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What can the special sound of germanium transistors do for you?

All the talk these days is about vacuum tubes. But what about other vintage amplifying devices, such as the germanium transistor?


If you want to build any kind of analog audio equipment, you have to make a choice - modern integrated circuits (IC's), or transistors, FET's or vacuum tubes?

But the well-known options are not the only options. What about the Nuvistor for instance? OK, we'll leave that for another day.

But although transistors are widely disparaged for lack of warmth, maybe not all transistors are as bad as they are made out to be.

In the early days of transistors, scientists and engineers were struggling for a material that would 'transist'. Among all the elements of the periodic table, some are conductors, some are insulators. But some have the mysterious property of being 'semiconductors'. Silicon is a semiconductor, and is used for almost all of the transistors and integrated circuits made today.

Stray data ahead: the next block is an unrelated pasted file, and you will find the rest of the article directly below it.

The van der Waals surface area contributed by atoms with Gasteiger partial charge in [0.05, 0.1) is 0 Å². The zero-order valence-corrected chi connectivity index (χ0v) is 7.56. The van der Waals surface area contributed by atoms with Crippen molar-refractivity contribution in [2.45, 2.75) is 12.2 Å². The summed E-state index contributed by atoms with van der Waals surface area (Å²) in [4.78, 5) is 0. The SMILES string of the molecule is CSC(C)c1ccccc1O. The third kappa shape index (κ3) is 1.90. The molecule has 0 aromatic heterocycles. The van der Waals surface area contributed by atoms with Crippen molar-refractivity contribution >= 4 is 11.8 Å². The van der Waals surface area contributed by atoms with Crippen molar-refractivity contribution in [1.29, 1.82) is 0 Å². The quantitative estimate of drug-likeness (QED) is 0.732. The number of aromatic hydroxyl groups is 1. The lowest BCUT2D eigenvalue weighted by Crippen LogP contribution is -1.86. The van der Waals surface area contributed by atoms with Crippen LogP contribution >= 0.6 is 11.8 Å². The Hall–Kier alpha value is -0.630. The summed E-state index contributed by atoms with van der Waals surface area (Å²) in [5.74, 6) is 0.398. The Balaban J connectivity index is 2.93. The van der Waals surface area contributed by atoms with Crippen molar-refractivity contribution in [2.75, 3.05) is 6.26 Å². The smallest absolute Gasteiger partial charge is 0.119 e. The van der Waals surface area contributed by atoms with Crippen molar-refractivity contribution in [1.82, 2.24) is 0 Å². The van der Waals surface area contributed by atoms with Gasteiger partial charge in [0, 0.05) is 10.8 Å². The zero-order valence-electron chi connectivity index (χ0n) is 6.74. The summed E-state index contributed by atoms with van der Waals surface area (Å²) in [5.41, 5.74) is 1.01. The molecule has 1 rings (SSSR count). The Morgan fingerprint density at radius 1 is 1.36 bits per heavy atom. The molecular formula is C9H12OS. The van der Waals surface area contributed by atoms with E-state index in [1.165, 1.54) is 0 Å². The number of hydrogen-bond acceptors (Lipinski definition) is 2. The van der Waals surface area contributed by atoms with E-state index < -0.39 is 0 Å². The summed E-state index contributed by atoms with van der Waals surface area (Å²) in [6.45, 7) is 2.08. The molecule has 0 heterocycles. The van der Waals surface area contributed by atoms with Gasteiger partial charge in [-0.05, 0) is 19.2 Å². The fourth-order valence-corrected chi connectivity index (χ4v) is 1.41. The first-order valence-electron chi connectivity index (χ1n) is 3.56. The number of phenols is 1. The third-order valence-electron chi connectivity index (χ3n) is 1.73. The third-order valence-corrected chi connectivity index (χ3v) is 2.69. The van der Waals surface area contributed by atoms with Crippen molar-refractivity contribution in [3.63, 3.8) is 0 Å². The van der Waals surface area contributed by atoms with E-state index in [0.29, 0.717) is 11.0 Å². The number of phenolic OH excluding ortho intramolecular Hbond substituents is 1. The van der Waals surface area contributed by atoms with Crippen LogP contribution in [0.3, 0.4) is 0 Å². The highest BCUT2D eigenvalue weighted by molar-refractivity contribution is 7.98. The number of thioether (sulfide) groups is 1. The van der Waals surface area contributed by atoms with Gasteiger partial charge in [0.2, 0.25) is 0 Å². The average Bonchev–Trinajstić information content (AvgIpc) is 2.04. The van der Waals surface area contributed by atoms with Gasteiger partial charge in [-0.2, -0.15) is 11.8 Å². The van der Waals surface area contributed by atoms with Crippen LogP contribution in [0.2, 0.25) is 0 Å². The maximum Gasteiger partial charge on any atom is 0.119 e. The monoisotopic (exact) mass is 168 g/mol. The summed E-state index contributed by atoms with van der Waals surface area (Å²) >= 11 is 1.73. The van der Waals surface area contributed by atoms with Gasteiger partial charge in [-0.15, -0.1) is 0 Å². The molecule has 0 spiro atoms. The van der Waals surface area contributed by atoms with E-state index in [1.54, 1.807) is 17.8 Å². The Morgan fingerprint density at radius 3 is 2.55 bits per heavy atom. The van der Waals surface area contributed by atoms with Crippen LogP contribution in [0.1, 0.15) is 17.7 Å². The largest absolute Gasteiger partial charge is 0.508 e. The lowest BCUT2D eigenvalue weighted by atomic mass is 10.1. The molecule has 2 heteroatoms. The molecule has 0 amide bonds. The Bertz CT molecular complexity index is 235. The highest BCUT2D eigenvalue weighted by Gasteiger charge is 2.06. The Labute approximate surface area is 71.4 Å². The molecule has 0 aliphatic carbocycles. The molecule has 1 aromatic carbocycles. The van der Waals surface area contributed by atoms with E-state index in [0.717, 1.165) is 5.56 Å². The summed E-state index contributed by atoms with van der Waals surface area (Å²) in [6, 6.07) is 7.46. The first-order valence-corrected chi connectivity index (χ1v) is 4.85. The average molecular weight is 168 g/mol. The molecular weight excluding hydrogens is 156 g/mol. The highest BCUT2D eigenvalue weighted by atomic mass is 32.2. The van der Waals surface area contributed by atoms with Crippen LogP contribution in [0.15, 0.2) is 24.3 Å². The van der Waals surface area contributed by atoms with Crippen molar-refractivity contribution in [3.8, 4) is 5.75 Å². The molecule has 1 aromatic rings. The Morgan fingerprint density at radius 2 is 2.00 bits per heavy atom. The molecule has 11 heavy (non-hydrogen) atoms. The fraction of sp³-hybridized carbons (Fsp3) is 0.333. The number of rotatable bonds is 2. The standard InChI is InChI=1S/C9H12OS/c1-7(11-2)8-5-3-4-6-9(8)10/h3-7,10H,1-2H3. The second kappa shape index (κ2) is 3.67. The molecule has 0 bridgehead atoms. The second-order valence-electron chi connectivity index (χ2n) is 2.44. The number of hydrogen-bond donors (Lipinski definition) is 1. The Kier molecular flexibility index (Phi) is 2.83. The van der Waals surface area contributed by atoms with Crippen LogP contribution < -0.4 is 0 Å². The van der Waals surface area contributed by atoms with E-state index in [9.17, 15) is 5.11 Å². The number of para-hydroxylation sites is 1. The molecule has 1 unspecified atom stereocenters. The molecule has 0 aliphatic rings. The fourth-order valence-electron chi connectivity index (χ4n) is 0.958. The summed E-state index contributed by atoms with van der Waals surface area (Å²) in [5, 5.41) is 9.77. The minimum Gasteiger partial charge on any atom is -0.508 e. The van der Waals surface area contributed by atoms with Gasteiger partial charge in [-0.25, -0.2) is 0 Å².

But before silicon was harnessed as a suitable material to make a transistor from, there was germanium. The advantage of silicon over germanium was principally the higher gain that could be achieved.

But maybe something was lost in the transition. Maybe germanium has an elusive 'warmth' that silicon cannot match.

Surely the germanium transistor is worthy of further investigation as an amplifying device.

Do you know of any other vintage, retro or modern equipment that uses germanium transistors? Let us know what you think. Links to audio would be good - just post the link in the comments section and it will be added here.

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By David Mellor Monday April 3, 2006
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